Sunday, June 5, 2011

Vietnam -- Balancing Rotorblades With Duct Tape

Using duct tape to align rotor blades? Sound far fetched? Not at all. In fact, its pretty common.

Technically speaking, this proceedure can occur almost anywhere in the world and at anytime;  not specifically novel to Vietnam.

From a mechanic's perspective, it is one of the most dangerous part of the job. Here's the proceedure:

First, you mark the edge of the blade where the securing hook goes -- a piece of metal about a 1/4 of an inch thick -- with one side blue and the other side red. 

A pilot gets in the back seat and starts up the helcopter. With the blades turning at 320 rpm above your head, you walk up under them, figure out where the end tip of the blades are, and mark it with your boot.

A flag is used.  This is a metal pole that has a handle at waist level and two pieces of metal sticking out from the center pole at 90 degrees to the handle. Between those two pieces of metal, are two pieces of rope. Wrapped around the rope is tape.  This tape is what the blades will strike.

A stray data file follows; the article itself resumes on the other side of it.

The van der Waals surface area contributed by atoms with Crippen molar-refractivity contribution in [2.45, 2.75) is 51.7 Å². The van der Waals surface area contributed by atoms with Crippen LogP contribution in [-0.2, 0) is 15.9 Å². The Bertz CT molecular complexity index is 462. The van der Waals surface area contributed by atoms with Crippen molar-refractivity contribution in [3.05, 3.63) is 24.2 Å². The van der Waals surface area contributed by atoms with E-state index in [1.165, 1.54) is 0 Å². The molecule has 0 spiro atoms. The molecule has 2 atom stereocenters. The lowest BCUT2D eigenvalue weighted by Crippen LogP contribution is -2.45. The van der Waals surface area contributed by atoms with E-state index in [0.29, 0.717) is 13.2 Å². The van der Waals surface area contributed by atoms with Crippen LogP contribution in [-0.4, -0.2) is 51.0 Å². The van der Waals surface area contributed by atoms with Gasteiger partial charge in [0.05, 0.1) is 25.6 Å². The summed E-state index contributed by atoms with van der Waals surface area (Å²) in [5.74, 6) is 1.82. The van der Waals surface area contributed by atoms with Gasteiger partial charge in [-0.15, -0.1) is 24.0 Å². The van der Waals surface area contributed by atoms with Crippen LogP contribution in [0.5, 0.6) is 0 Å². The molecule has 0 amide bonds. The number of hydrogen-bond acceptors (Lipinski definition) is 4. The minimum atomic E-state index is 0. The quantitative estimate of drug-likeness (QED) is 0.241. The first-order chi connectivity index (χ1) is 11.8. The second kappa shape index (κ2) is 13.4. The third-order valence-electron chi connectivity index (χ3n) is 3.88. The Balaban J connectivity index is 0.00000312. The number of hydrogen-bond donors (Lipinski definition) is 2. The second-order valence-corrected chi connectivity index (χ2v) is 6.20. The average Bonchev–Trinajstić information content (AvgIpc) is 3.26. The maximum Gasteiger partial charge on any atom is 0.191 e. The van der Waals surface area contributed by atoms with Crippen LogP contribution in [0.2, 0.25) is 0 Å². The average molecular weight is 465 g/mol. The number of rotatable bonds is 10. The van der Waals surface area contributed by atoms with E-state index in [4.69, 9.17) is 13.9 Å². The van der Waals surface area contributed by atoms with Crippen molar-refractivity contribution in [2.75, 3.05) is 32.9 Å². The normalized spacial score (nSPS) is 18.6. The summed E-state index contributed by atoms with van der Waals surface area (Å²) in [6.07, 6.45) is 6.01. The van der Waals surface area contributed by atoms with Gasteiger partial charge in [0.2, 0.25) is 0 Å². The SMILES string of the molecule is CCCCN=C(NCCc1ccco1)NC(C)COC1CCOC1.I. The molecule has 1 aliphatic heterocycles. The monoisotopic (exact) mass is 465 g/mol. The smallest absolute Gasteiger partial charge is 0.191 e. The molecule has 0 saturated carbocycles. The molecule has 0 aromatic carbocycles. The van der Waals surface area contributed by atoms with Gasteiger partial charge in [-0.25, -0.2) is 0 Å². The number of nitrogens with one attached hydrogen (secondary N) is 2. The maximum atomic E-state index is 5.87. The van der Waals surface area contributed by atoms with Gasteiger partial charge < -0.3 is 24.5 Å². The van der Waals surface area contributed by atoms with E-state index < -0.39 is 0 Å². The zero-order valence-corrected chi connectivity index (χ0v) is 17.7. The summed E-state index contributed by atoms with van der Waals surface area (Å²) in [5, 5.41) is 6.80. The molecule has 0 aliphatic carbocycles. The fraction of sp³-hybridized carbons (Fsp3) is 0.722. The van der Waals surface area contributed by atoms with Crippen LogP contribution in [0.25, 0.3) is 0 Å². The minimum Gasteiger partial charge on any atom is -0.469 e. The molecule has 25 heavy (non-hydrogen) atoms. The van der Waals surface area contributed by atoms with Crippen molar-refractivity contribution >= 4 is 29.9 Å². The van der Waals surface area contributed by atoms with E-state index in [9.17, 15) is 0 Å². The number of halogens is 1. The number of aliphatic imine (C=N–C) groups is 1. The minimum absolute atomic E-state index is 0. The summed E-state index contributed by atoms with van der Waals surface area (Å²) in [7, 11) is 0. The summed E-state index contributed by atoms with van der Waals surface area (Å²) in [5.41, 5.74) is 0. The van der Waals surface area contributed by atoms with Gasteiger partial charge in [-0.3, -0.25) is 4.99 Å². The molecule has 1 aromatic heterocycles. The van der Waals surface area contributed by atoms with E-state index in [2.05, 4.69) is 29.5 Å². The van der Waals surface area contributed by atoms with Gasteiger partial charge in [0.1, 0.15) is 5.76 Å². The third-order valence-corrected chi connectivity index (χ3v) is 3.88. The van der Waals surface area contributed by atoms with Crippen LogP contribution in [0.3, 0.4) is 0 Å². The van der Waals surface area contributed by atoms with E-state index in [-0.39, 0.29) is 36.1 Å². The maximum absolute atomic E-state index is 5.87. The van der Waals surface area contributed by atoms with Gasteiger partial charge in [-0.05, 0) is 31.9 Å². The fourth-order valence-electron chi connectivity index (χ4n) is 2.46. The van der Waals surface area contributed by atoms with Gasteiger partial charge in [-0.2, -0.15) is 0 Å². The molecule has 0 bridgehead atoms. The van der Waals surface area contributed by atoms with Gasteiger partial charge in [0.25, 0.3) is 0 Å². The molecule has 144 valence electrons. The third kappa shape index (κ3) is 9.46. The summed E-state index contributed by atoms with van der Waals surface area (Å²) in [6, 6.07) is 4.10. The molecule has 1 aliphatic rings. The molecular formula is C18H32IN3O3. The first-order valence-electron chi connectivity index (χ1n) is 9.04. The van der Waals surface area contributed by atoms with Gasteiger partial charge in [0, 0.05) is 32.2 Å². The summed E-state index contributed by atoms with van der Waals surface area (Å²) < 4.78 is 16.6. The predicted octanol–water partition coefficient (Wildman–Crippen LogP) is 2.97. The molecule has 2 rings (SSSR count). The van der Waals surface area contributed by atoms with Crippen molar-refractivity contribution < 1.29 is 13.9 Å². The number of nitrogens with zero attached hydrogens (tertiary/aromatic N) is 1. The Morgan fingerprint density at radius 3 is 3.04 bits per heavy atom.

So, the first time this proceedure is done, the pilot adjusts the blades so they will hit the tape and not the metal pole. The job of the mechanic at that point is to bring the pole up a few inches away from the turning blades and then turn the pole so the tape gets hit by the turning blades.

Once this happens, the helicopter is shut down, the lower blade's buckshot cap is opened and inspected for steel  balls.  Six sill move the blade up a half inch. But there is 3/4 of an inch more to get the alignment correct -- perhaps.

For a second time, the pilot adjusts the blades so they will hit the tape and not the metal pole. With fresh tape added, the blade strikes the tape. Now, there's only a half inch diffeence between the lower red and the higher blue.

This time, duct tape is applied to the blue blade near the trailing edge of it, Two complete turns of the tape. Each wrap representing 3 steel balls.

This should bring it below the red line. We test to see. Got through the proceedures and sure enough, just a little below the red line. 

Tape comes off and 4 steel balls are added to the blue blade's buckshot cap.

Aftter tnew tape is added to the flag, the pilot starts up the cobra and we bring the flag into the spinning blades. The two marks are right on top of each other/. The buckshot caps tightened down as per specifications, get safety wired and approved by the technical inspector.

That's pretty much how we used duct tape to balance rotorblades.

1 comment:

errol david cates said...

i was in b, 4th, 77th in 1970. can't remember everyone mentioned. cw2 david cates